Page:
Tips For First Time Landlords And Investors
There’s a lot to know about having an investment property, and running it well is important as buying a good property with capital growth potential. Here’s what residential property investors need to know about their new role as landlord.
Buying your first investment property and becoming a new landlord can be daunting. Here’re seven questions to ask yourself to make sure you’re on top of things and getting the most out of your investment.
Are You Financially Prepared?
In a premium location like Sydney’s Eastern suburbs you may start off by negatively gearing your property (to take advantage of tax benefits). On top of the mortgage repayments, unexpected expenses can and do tend to crop up, such as a broken water heater or air conditioning unit. So it’s important to make sure that you have done the maths and have an adequate financial buffer to cover you in the event of things like a prolonged period where the property is untenanted or if interest rates go up.
Do You Have A Professional Mortgage Broker?
The biggest financial commitment of any investment property is the mortgage. As Dylan Salotti, Managing Director of Divitis Finance advises, 'in this current period, the banks lending criteria has tightened lending; having a mortgage broker who is proactive in your needs, and has a diverse relationship of lenders in their belt, could make a big difference in ensuring you are in the best loan arrangement'. Ask your property manager about good mortgage brokers they know who will help you stay on top of your current loan, interest rates and paying down the current mortgage faster.
Do You Have An Experienced Buyers Agent?
A professional buyers agent, with a breadth of experience in real estate, can remove stress and uncertainty, and give you the confidence to buy the right investment property at the right price. As Veronica Morgan, Principal of Good Deeds Property Buyers explains, 'busy professionals often struggle to find and buy an investment property that outperforms for three main reasons – they are time poor, which can result in costly shortcuts or not getting the search off the ground; it's so much easier to over-pay than they realise; and they feel out-of-depth'. Ask your property manager about experienced buyers agents they know will provide insights that address all of these challenges and, most importantly, ensure you buy a quality property that holds its own, even during the cycle's downswing.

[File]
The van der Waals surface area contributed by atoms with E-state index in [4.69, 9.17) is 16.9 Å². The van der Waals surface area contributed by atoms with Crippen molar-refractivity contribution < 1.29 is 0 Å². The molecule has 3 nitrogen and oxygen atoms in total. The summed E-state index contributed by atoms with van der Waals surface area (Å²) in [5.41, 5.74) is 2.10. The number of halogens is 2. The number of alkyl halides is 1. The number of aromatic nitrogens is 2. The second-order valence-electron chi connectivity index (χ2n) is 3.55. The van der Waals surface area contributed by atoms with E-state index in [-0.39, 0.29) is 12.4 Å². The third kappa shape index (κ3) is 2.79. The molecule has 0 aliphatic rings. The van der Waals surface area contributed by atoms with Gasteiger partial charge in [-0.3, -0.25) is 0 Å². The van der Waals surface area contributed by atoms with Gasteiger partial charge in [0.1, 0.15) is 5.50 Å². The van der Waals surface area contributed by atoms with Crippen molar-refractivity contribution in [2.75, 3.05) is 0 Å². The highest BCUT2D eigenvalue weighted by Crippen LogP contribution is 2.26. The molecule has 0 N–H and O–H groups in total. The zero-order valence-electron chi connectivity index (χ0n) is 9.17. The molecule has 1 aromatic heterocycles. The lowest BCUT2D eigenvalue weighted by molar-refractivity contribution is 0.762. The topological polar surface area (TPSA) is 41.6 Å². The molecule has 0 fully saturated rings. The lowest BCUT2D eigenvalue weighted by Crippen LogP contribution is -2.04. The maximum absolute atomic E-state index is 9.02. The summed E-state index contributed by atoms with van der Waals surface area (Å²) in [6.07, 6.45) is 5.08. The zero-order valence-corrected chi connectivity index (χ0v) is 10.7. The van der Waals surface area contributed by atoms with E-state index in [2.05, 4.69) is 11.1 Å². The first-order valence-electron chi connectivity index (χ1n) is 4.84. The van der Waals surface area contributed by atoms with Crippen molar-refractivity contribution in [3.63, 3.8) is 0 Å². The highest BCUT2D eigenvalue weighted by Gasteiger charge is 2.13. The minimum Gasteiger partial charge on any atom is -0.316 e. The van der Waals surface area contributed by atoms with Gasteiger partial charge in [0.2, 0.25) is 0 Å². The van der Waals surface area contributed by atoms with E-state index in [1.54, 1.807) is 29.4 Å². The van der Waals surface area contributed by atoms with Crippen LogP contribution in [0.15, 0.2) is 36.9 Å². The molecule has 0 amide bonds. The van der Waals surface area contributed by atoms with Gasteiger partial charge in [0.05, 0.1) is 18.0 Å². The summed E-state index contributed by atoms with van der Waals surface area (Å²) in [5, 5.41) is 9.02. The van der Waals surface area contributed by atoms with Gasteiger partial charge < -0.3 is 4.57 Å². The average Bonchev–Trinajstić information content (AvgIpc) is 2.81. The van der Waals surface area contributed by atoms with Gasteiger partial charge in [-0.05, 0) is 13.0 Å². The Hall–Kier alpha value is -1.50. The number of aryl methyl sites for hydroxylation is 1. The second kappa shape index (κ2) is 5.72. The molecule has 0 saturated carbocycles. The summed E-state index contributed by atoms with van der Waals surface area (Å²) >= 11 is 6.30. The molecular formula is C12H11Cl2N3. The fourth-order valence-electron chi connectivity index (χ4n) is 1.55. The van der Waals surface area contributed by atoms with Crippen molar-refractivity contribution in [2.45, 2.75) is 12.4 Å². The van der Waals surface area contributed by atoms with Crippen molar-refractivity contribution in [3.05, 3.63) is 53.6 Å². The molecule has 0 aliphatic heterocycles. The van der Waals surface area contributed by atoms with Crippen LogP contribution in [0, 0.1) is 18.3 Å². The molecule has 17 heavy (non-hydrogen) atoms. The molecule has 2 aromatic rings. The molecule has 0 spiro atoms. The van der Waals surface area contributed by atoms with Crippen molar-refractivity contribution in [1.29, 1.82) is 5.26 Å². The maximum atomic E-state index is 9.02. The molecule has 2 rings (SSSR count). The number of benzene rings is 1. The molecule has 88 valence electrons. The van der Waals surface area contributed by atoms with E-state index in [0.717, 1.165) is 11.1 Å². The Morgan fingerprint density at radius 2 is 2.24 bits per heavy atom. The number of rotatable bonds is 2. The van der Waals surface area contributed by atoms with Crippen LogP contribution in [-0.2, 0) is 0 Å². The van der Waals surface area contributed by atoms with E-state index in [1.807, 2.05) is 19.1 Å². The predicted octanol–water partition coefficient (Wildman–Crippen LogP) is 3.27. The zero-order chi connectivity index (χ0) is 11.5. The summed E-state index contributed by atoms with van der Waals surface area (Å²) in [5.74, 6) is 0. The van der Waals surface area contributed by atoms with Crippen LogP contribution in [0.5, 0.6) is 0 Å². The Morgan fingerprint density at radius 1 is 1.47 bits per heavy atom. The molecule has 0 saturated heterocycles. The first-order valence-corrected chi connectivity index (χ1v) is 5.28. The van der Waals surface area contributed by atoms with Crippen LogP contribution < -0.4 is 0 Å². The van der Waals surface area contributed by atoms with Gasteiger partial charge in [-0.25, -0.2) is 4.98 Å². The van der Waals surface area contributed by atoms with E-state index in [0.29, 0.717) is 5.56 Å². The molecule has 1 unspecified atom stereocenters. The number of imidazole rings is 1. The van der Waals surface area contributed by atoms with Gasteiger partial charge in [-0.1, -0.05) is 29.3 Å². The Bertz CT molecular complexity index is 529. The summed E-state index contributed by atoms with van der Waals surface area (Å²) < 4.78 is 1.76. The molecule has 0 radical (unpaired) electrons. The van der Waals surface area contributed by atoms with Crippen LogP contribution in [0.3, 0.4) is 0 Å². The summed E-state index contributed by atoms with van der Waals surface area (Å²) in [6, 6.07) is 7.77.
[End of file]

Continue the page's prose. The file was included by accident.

Are You Charging The Right Rent?
At the end of the day, it’s all about getting the right rental income to maximise your return on your investment. What you can charge will depend on the state of the property, the location and current market demand. You want to set the rent high enough to achieve a good rental yield, but not so high that you’ll scare off prospective tenants. Be sure to do your research, talk to your property manager about what’s realistic for the area and current market, and when you’re buying consider any amenities that might attract more rent (such as a pool, parking spaces and building concierge). Updating your property between tenants with cosmetic upgrades like fresh paint, carpets and blinds is a cheap and easy way to ensure you continue to attract a good rental return.
Have You Got Landlord’s Insurance?
Too many first-time landlords mistakenly think that because they have building insurance they are covered in the event of damage to the property or loss of rent. While such insurance does cover you for some events, it does not typically cover the failure of a tenant to pay rent or property damage caused by your tenant. As our article Why You Need Landlord Insurance For Your Investment Property explains, a comprehensive insurance policy will protect you against the unexpected. For more information on landlord insurance we recommend to read how Watkins Taylor Stone can assist. Alternatively, ask your property manager about taking out landlord’s insurance.
Do You Know The Relevant Laws In Your State?
As a landlord you have responsibilities you must meet before, during and after a tenancy, and failing to meet these can have legal consequences. To start, familiarise yourself with the New South Wales Residential Tenancies Act. Other good sources of help and advice are the Real Estate Institute of NSW (REINSW) and Fair Trading NSW. With future changes being mooted, your property manager can help you ensure you’re meeting all your requirements as a landlord and inform you about your rights.
Do You Have An Expert Property Manager?
A property manager will assist you with everything from marketing the property and thoroughly vetting prospective tenants to conducting regular checks, organising repairs, and raising the rent at suitable intervals. Should you run into problems with tenants and need to evict them, the property manager will act as a welcome buffer between you and your tenant, managing the process for you. Take the time to find the right property manager who really knows your local market and who you feel comfortable working with, as a positive long-term relationship will make your life as a landlord much easier - and their advice can make it potentially much more profitable.
If you need more advice about your new Eastern Suburbs investment property, contact our team of specialists today.